Soldiers in Queen’s Household Cavalry used N-word, made racist jokes in WhatsApp group
One soldier appears to have used the pejorative N-word to describe a group of black soldiers who were secretly photographed while eating in a mess hall.
The messages, seen by the Sun newspaper, shows soldiers branding the group a “band of brothers,” suggesting they were complaining about their pay and quipping that whatever their income is now it is “better than being back home walking 20k for water.”
One soldier in the conversation also refers to them as 'F****** NNNNNiii — N*****s.'
The conversation continues with another soldier suggesting that the black soldiers “sort the pay out anyway,” in an apparent suggestion they were pay clerks in the Adjutant General’s Corps (AGC).
Other comments in the group pointed out that the uniformed group was not wearing trainers – normally the sign that a soldier has been medically downgraded for lower limb injuries – or woolly gloves, as Commonwealth soldiers often wear gloves due to colder weather in the UK.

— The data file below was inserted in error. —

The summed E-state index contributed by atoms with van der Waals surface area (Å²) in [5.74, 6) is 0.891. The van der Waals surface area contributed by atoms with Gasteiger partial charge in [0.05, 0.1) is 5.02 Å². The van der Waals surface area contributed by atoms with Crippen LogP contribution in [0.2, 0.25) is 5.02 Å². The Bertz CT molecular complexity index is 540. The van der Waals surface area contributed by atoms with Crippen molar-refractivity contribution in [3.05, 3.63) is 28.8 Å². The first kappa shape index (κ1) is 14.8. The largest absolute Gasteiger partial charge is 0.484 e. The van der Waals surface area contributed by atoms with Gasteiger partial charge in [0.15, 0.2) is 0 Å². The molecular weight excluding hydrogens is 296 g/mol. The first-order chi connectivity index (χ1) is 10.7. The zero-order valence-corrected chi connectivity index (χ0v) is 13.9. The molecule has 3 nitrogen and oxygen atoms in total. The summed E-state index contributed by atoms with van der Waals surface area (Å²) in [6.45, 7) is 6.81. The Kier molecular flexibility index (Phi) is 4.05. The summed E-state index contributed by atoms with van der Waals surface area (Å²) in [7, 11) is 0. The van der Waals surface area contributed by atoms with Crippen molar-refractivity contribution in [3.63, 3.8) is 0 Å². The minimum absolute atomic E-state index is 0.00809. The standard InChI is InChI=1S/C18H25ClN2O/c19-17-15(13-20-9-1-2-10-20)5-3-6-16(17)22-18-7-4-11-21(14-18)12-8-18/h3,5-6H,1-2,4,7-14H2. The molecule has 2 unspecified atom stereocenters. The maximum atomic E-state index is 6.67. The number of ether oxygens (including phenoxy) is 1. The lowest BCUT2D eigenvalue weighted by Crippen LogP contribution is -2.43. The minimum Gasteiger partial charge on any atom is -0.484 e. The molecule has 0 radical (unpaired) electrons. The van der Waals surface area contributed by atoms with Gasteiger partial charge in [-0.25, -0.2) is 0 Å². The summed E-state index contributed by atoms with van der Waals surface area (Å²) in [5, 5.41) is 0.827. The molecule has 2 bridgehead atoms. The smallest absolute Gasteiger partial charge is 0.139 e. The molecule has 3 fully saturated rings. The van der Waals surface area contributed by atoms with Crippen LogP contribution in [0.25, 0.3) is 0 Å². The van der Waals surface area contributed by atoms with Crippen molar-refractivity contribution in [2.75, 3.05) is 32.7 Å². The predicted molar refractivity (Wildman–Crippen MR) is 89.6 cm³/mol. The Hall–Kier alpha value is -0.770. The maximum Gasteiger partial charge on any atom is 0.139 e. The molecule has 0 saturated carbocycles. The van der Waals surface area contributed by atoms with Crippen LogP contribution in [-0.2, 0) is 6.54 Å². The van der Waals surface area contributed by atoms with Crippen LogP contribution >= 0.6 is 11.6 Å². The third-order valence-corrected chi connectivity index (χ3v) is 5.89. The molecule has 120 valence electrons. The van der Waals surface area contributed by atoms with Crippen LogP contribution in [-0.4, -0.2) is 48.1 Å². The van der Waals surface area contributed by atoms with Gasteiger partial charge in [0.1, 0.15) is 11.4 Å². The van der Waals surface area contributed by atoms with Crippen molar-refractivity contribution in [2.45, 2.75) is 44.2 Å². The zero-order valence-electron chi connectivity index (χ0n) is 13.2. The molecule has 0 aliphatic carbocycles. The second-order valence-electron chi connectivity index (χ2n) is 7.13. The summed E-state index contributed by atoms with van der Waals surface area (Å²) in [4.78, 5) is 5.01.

In 2009, Commonwealth soldiers filed a legal case over poor equipment that had led to cold injuries. Doctors at the time said people from hot countries were particularly susceptible to Nonfreezing Cold Injuries (NFCIs).
A friend of one of the photographed soldiers, himself a veteran, told the Sun newspaper he had been subject to similar kinds of abuse.
“It is exactly why I left the Army. I loved my job, and all of these guys do, but I could not stand the racist remarks,” he said.
In a blog on the military’s media website, Brigadier John Donnelly, head of the Army Personnel Services Group, said: “This is a very serious allegation which is subject to an ongoing Service Police investigation.
“The Army will not tolerate this type of behaviour, and anyone who is found guilty of committing such an offence will be punished in accordance with our disciplinary processes, which can include dismissal,” he said.